View Full Version : Science Saturday: The Queensland-Minnesota Connection

05-24-2008, 12:04 PM
We apologize for the resemblance between this diavlog and the video transmitted back to Earth from Apollo 11 in 1969. After fathoming the stunningly low technical quality of the diavlog, we contemplated scrapping it altogether. But then we decided that the conversation was too good to be lost to posterity, and we shouldn't let our foolish pride get in the way of enlightenment. Besides: The important thing is what people say, not whether their lips move when they say it.

--BhTV staff


05-24-2008, 01:05 PM
Thanks for saving this diavlog - it was great fun and informative despite the quality. At times, John Wilkins reminded me of Clutch Cargo (http://en.wikipedia.org/wiki/Clutch_cargo), without Spinner and Paddlefoot.

Loved this exchange (http://bloggingheads.tv/diavlogs/11305?in=00:04:30&out=00:05:15). I hate to admit it, but even taking Ken Ham (http://en.wikipedia.org/wiki/Ken_Ham) off Australia's hands may not make up for all the dreck we have sent to the land down under.

Many great lines in this diavlog - will get a Foster's, toss another shrimp on the barbie and listen to it again.

05-24-2008, 01:18 PM
Do you think we will ever see a theologian or minister admit they were wrong? The Rev. John Smarmy said, "It turns out we were wrong about this virgin birth concept."

Compare and contrast with up and coming economist Emily Oster (http://home.uchicago.edu/~eoster/index.html). In 2005, she published a paper attributing the skewed male/female birth rates in China and India to Hepatitis B. Her paper was criticized, more work was done, ans she just put out another paper in which she said that she was wrong.

Steve Levitt wrote a post about this in the Freakonomics blog, titled "An Academic Does the Right Thing (http://freakonomics.blogs.nytimes.com/2008/05/22/an-academic-does-the-right-thing/)". There was also a blog entry (http://blogs.wsj.com/economics/2008/05/21/revisiting-hepatitis-theory-on-chinas-missing-women/?mod=WSJBlog) on this in the Wall Street Journal.

Does this mean that Oster is a poor researcher? Is her reputation damaged? NO!!! The entire process - from the publication of her initial paper, to the reaction to it, to the additional work and research done, to her latest paper has done a great deal to advance knowledge. Oster did a great job. Because of her work and the work of others in response, a great many insights have been gained. That is how science works. If anything, Oster's reputation will be enhanced by her "mistake". She never clung to anything - she kept looking and was open to criticism and new data.

05-24-2008, 01:45 PM
But then we decided that the conversation was too good to be lost to posterity ...

You decided correctly, IMNSHO. Thanks for that. It was well worth straining to hear.

05-24-2008, 06:35 PM
For all the disdain these guys have for lay people's basic science knowledge they probably believe the world trade center was brought down by gravity. But this case does not follow newtons law. For they could fall in 10 seconds but not turn to dust and fall in 10 seconds. Gravity does not provide enough energy.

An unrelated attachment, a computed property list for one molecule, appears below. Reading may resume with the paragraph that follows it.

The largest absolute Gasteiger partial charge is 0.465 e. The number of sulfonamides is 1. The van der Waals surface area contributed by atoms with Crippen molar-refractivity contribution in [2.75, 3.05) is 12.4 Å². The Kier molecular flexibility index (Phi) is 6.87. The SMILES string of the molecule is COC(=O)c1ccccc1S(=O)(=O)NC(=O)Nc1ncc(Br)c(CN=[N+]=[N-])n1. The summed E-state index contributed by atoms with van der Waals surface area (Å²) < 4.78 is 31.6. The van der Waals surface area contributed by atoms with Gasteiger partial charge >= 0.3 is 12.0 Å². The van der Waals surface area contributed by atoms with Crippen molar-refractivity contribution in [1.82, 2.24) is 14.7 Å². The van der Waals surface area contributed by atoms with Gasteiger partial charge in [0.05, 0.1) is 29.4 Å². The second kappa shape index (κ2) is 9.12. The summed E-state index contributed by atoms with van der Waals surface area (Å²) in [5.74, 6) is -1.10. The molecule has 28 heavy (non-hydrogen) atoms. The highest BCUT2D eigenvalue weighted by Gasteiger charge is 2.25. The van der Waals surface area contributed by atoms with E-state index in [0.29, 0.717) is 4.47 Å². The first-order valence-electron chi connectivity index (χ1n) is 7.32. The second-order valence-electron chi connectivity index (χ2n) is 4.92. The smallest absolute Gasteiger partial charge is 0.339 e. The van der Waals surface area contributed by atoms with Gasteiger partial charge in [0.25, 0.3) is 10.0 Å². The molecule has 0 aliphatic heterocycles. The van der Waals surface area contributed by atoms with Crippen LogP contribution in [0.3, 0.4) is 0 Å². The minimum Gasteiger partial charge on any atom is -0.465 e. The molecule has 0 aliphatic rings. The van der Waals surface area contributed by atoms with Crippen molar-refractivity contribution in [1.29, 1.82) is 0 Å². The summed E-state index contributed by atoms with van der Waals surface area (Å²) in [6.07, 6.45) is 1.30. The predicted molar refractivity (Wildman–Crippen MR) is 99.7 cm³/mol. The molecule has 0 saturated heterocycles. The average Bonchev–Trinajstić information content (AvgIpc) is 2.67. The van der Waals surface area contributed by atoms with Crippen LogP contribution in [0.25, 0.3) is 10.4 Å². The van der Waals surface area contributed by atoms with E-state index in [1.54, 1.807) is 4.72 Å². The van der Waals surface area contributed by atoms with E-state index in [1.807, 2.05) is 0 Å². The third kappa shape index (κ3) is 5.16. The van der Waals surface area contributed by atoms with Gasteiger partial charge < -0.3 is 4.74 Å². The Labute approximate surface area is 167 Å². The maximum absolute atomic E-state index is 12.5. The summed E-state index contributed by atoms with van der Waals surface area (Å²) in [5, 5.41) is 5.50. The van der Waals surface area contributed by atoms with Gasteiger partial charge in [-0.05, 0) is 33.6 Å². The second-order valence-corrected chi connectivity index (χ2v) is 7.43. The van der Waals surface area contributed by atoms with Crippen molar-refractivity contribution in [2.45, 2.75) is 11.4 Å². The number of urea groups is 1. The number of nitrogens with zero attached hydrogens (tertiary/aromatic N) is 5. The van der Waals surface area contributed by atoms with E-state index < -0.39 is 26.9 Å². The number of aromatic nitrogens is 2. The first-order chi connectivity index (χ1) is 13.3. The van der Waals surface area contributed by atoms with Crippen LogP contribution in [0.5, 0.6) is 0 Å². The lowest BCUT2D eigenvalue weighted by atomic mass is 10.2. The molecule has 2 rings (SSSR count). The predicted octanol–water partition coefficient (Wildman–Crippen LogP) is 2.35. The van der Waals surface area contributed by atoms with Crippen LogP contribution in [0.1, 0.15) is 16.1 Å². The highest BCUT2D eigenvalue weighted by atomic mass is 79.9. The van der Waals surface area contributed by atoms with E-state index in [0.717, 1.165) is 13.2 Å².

This can be proven by the pyroclastic flow that resulted. Gravity cannot provide
enough energy to both break up and suspend the material in air.

05-24-2008, 09:25 PM
What was the problem?

05-24-2008, 11:57 PM
I've been looking for the KO argument against creationists (http://bloggingheads.tv/diavlogs/11305?in=00:20:15&out=00:21:55) for some time.

I recently encountered and endured the phenomenon John Wilkins is describing here during my grad work in IR. It's one thing to read 50 arguments about resources and war, but another to take a raw statistics database and prove an hypothesis. I didn't learn that in high school, or even college. But now, my skepticism is armed with a discipline.

Thanks! This is why I watch bhTV!

05-25-2008, 12:03 AM
Good dingalink, Joseph.

05-25-2008, 12:06 AM
What was the problem?

PZ Myers wrote on his blog (http://scienceblogs.com/pharyngula/2008/05/wilkins_vs_myers.php):
The quality of the recording is horrible, and I have to apologize we did a little experimentation and deviated from the usual bloggingheads recording protocol, and it's clear now that we shouldn't have done that. I recommend not watching it, just listen, if you must.

John Wilkins wrote on his blog (http://scienceblogs.com/evolvingthoughts/?utm_source=bloglist&utm_medium=dropdown):
Nothing is more excruciating to me than to see myself and hear myself. It's even worse when I'm up against someone who presents so much better than I do. So watch Paul Myers (I think that's how they spell his name) and me talk about Stuff at Bloggingheads.TV. The video is terrible (that's my fault; we should have recorded our own video and sent it to the editors, instead we recorded each other by way of an Australia-USA link that was routed, I fear, via Mongolia and Finland, using packets carried by mules). I'm out of sync. But it doesn't matter - it's voice with some moving pictures, that's all.